Supremacy of EU law
The legal doctrine of supremacy of EU law means that EU labour law takes precedence over domestic labour law. The creation of a new legal order of EU law and its supremacy means that EU institutions may create rules affecting employment and industrial relations, even where some Member States oppose such rules and vote against them in those EU institutions, provided that a voting procedure based on a majority rule applies to that specific field. Where adopted, these rules must be enforced in national courts, even where this involves overriding rules produced by domestic law-making institutions. In the course of time, national constitutional courts have accepted the principles of supremacy of the EU law affirmed by the European Court of Justice, but at the same time they have envisaged a limit to it in the fundamental principles of each national constitution.
This supremacy is well known in certain areas such as sex discrimination, where the domestic law of many Member States has been shaped, and, in cases of conflict, has been repeatedly overridden, by the rulings of the European Court of Justice. Probably the best known example of the impact of these rulings in labour law is G. Defrenne v. Sabena, Case 43/75, (1976) ECR 455, where the European Court decided that, ‘The principle that women and men should receive equal pay, which is laid down by Article 119 EC [now Article 157 TFEU], may be relied on before the national courts. These courts have a duty to ensure the protection of the rights, which that provision vests in individuals, in particular in the case of those forms of discrimination which have their origin in legislative provisions….’
The wider the range of EU competences in the field of employment and industrial relations, the more the EU law they create will come to replace increasingly wide areas of national labour law. An example is the decision of the European Court in Commission v. United Kingdom, Case C-382/92 and Case C-383/92, . There the Court required the United Kingdom to create a system of worker representation where none existed. Designation of worker representatives was made mandatory by the Court, due to the consequences for the rights of workers under two directives ‘which require Member States to take all measures necessary to ensure that workers are informed, consulted and in a position to intervene through their representatives in the event of collective redundancies [or the transfer of an undertaking]’ (Case C-383/92, paragraph 23; Case C-382/92, paragraph 26). In order to perform effectively the tasks of information and consultation specified in the directives, Member State laws or practices must ensure the designation of worker representatives.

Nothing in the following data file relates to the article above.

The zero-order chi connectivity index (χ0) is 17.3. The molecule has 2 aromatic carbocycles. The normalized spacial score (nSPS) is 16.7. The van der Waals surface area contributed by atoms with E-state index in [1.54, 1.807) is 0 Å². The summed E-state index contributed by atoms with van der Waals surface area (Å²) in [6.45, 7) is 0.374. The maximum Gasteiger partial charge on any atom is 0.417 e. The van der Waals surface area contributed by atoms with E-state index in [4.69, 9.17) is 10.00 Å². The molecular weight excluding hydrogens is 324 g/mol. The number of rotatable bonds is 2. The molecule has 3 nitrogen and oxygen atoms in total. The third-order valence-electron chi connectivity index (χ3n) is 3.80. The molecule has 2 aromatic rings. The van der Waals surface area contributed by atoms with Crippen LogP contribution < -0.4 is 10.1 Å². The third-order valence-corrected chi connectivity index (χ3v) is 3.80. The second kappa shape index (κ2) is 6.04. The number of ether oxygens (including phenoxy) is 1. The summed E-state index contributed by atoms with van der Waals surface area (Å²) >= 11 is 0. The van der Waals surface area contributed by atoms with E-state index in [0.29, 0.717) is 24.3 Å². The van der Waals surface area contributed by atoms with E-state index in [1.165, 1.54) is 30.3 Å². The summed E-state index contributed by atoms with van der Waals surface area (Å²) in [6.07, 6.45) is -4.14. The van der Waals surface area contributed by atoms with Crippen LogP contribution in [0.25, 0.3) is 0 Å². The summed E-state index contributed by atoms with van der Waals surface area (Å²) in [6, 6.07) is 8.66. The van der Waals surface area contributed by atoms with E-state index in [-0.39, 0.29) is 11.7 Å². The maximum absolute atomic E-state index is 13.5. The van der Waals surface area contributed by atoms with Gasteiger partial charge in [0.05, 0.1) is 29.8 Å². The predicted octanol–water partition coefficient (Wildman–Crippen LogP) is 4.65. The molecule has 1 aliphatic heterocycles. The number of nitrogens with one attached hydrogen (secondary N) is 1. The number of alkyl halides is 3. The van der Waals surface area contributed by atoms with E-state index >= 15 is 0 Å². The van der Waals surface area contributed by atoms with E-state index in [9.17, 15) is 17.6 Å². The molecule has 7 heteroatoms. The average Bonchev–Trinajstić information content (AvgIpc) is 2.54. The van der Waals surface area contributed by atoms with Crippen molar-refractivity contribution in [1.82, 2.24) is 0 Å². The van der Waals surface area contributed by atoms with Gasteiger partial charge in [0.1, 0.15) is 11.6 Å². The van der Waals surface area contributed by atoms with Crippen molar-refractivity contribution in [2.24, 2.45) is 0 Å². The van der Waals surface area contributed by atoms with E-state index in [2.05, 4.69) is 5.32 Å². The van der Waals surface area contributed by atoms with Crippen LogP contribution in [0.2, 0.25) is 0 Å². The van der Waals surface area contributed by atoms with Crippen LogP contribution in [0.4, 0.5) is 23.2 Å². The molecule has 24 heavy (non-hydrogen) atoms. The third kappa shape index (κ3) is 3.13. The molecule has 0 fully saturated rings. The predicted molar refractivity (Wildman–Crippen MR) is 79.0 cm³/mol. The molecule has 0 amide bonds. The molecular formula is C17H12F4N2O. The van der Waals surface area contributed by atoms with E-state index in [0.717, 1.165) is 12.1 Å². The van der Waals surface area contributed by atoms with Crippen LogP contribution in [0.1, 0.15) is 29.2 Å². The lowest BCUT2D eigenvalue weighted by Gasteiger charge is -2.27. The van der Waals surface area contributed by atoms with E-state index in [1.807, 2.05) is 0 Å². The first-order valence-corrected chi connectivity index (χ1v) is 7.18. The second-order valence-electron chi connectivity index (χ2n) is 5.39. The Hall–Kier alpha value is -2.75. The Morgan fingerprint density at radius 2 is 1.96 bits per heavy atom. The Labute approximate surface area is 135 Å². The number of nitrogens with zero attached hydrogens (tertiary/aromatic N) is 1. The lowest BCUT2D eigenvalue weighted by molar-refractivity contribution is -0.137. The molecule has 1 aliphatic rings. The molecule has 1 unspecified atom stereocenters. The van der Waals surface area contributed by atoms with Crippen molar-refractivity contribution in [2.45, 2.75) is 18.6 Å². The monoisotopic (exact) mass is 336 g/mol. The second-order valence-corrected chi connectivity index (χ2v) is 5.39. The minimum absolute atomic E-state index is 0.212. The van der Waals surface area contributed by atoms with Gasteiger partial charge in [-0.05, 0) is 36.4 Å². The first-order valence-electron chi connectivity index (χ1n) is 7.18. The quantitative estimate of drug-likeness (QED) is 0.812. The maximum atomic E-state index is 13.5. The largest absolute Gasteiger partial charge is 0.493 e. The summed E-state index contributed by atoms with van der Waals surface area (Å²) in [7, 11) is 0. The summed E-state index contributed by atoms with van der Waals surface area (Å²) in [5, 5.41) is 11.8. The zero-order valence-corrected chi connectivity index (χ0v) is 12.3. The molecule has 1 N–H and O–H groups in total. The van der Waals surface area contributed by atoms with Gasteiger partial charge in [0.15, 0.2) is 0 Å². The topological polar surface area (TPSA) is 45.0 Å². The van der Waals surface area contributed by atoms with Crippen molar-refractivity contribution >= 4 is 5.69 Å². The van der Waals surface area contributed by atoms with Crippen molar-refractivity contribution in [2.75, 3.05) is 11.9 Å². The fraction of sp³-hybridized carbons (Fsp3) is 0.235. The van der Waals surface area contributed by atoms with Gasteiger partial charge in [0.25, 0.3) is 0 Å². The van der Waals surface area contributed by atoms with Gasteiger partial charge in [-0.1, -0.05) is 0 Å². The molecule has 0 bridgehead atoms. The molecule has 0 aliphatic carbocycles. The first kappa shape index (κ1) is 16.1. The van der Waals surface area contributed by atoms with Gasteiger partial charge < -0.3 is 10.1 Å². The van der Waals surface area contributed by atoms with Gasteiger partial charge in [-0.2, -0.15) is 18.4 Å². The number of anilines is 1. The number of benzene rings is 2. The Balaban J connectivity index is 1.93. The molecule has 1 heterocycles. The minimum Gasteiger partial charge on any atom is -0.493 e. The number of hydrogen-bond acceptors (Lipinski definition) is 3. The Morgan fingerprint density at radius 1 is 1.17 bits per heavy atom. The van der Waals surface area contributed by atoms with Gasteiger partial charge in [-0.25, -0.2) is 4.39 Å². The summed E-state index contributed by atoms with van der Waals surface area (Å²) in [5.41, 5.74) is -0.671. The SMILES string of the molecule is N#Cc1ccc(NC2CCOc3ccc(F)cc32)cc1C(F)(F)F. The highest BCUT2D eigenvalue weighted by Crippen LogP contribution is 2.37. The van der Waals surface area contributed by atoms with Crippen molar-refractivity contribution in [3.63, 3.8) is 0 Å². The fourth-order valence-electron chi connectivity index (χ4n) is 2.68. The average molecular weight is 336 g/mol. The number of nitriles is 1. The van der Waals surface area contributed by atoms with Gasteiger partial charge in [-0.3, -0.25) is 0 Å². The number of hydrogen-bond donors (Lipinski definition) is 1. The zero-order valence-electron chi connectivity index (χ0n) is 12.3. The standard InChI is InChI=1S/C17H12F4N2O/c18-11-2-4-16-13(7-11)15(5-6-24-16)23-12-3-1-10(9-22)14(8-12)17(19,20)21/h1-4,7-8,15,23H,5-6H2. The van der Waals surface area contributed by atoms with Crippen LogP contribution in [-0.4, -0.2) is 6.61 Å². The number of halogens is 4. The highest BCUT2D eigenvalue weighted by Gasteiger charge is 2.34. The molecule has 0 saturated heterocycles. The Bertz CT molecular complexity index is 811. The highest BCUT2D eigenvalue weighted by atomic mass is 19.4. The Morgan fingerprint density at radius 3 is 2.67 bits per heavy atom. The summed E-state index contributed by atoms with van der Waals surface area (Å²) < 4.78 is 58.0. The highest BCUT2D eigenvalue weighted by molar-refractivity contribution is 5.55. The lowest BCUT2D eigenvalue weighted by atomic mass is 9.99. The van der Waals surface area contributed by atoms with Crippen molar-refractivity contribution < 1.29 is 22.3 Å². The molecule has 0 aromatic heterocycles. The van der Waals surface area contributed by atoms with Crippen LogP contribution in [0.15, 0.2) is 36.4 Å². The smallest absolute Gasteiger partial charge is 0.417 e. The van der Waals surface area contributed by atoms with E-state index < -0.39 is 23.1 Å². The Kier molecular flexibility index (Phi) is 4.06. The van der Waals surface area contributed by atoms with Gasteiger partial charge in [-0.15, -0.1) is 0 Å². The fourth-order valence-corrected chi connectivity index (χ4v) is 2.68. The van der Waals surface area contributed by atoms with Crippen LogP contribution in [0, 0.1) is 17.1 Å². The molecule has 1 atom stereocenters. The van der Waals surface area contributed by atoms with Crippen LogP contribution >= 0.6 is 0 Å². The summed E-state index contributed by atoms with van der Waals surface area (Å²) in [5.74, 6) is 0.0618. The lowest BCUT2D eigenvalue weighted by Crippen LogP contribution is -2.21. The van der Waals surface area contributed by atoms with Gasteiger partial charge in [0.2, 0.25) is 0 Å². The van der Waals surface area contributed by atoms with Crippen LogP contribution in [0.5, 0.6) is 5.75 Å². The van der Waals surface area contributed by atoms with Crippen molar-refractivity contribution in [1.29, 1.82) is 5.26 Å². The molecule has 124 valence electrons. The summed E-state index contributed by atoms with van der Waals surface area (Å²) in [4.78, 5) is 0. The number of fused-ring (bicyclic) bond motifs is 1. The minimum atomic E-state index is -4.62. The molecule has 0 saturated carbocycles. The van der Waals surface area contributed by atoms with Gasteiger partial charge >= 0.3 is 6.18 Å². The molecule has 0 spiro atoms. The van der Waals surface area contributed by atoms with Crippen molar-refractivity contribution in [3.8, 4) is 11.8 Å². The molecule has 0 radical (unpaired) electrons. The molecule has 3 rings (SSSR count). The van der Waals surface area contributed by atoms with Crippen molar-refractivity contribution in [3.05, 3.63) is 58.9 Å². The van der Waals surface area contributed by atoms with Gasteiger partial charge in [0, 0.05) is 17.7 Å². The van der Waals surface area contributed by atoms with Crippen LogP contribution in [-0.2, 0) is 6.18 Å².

Given that it may be applied in national courts, the doctrine of supremacy also applies to rules on enforcement of labour law, including remedies and procedures. The ECJ has developed special techniques and principles by which EU labour law may be enforced in national courts. Where EU enforcement requirements come into conflict with national procedures and remedies, again, they take precedence and must be applied by national courts overriding domestic rules. Remarkable instances have included the Court’s decision in Marshall v. Southampton and South West Area Health Authority (No. 2), Case C-271/91, (1993), abolishing the limits on compensation for sex discrimination in the UK legislation.
Through the doctrine of supremacy, EU law has promoted the Europeanisation of employment and industrial relations by ensuring that EU law applies in many areas falling within the competence of the EU, ranging from equality between women and men to workers’ representation.